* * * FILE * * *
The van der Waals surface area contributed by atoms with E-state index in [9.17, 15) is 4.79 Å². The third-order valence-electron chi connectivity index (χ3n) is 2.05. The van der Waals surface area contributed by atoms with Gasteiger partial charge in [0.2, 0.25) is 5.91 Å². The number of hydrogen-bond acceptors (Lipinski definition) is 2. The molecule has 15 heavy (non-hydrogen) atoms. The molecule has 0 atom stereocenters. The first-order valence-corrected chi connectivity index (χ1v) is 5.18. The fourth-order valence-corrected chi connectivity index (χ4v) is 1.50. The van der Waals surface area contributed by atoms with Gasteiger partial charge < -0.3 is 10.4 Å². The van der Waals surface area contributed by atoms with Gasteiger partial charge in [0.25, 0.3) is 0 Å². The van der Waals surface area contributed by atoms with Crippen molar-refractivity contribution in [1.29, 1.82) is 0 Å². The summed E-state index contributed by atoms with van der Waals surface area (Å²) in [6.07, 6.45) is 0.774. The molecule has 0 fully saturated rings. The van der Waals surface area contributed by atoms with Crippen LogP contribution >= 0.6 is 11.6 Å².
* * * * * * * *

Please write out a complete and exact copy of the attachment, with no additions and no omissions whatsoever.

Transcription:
The van der Waals surface area contributed by atoms with E-state index in [9.17, 15) is 4.79 Å². The third-order valence-electron chi connectivity index (χ3n) is 2.05. The van der Waals surface area contributed by atoms with Gasteiger partial charge in [0.2, 0.25) is 5.91 Å². The number of hydrogen-bond acceptors (Lipinski definition) is 2. The molecule has 15 heavy (non-hydrogen) atoms. The molecule has 0 atom stereocenters. The first-order valence-corrected chi connectivity index (χ1v) is 5.18. The fourth-order valence-corrected chi connectivity index (χ4v) is 1.50. The van der Waals surface area contributed by atoms with Gasteiger partial charge < -0.3 is 10.4 Å². The van der Waals surface area contributed by atoms with Gasteiger partial charge in [0.25, 0.3) is 0 Å². The van der Waals surface area contributed by atoms with Crippen molar-refractivity contribution in [1.29, 1.82) is 0 Å². The summed E-state index contributed by atoms with van der Waals surface area (Å²) in [6.07, 6.45) is 0.774. The molecule has 0 fully saturated rings. The van der Waals surface area contributed by atoms with Crippen LogP contribution >= 0.6 is 11.6 Å².